Fundamental lemma in calculation of variation states that $\int_a^b f(x)g(x) dx =0$ for $f$ continuous in $(a, b) $ and and $g(x)$ which has compact support and is continuous in $(a,b)$ , then $f(x)=0$ $\forall x\in (a,b)$ . I found out the proof of this theorem is easy . But i have some doubts related to it if i want to extend this concept in heigher dimensions and to different class of functions .
a) Instead of interval $(a,b) $ if i take a set $\Omega \subset R^n$ , then what do i have to think about here, to prove the above theorem ?
b) Is it necessary that $g(x)$ should be infinitely differentiable and compactly supported ?
c) If $\int_a^b f(x) g'(x) =0$ with $g(x) , f(x) \in C^1[a,b]$ and $g(a)=g(b)=0$ . Then $f(x)$ is constant but does it still remain the same if i take $f(x)\in C^0[a,b]$ and $g(x) \in C_c^1[a,b]$ ?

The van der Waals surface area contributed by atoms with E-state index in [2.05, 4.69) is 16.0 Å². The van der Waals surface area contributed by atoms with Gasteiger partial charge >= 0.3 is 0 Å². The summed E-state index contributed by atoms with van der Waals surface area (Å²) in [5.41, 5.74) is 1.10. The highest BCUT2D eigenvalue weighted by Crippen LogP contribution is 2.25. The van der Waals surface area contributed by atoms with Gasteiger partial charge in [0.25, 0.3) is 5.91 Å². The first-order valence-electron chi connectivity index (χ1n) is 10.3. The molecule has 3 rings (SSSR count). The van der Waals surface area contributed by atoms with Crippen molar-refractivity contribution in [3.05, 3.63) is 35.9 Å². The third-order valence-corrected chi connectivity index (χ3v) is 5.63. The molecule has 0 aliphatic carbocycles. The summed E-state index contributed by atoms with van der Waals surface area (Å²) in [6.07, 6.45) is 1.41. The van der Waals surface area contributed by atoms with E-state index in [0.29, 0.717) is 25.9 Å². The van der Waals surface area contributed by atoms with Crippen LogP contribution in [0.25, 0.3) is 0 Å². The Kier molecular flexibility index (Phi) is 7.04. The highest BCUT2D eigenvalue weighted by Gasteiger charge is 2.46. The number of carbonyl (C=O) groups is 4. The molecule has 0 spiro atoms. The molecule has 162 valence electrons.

A bit vague question : If i want to extend this idea to large class of functions what are the important things that i need to go about ? Thank you for your help .
What i am thinking about $c$ is to use mollification but the problem is it will be valid only almost everywhere, which i am not interested . is it possible after all ?